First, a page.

Moody's Investors Service says that strong economic growth will likely continue in Vietnam (Ba3 stable) over the next few years and support a stabilization in debt.
The growth will be supported by the economy's rising competitiveness, healthy trade flows and robust consumption, but banking system risks and a history of susceptibility to destabilizing financial market cycles remain a constraint on broader economic strength.
Moody's conclusions are contained its just-released report, "Government of Vietnam: FAQ on prospects for growth, trade and government debt".
Moody's report says that investment is largely responsible for the 6% growth recorded over the last decade for the Vietnamese economy, but productivity will increasingly drive headline growth as the economy moves up the value-chain and the role of the private sector increases.
These competitiveness improvements, together with a mix of healthy trade flows and robust consumption will support average GDP growth of 6.4% between 2018-2022, which is nearly double the 3.5% median for Ba3-rated sovereigns.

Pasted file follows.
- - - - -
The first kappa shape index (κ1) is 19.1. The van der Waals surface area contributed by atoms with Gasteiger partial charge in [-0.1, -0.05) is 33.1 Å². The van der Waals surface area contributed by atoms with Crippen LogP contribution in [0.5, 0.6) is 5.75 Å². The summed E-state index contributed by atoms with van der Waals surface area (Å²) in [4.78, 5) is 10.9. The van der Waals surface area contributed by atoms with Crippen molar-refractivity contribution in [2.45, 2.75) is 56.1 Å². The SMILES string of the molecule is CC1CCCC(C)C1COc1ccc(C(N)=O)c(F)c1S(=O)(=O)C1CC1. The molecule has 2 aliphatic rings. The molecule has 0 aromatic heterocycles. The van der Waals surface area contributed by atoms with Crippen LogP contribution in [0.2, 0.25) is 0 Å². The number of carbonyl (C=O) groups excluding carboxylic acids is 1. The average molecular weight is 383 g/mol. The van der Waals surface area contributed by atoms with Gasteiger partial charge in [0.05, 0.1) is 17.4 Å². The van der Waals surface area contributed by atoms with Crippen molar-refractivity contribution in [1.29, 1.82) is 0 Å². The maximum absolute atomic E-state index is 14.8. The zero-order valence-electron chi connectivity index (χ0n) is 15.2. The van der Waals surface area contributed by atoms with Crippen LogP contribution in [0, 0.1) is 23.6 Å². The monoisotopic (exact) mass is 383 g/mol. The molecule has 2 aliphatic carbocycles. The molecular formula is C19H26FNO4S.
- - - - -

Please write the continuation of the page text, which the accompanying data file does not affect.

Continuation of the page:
Meanwhile, the effects of the ongoing trade dispute between the USA (Aaa stable) and China (A1 stable) may be detrimental for Vietnam if tariffs are extended to products within the mobile phone supply chain - that Vietnam specializes in - or affected other economies with which it has strong trade ties, such as Korea (Aa2 stable).
Potentially partly offsetting this scenario is the consideration that Vietnam would stand to gain from a diversion in market share of products at the lower-end of the value chain, such as textiles and garments.
Previous periods of rapid credit growth have weakened bank solvency and raised contingency risks for the sovereign. While credit allocation has somewhat improved and now poses lower risks to the sovereign, credit growth remains beyond the pace warranted by financial deepening trends, raising the risk of a correction that would amplify the negative impact of an economic shock.
While Moody's still sees the banking system as the primary source of event risk, the acute systemic risks that contributed to the downgrade in 2012 have abated. The average baseline credit assessment for the 16 Vietnamese banks we rate has improved to B2 from B3 due mainly to improvements in asset quality, stabilizing capitalization, and a recovery in profitability.
At 52% of GDP, government debt is now largely in line with the median of about 50% for Ba-rated sovereigns. The rapid pace of nominal economic growth will stabilize debt at this level. Moreover, the structure of debt has improved, with lengthening maturities and a declining share of foreign-currency debt limiting Vietnam's vulnerability to financial shocks.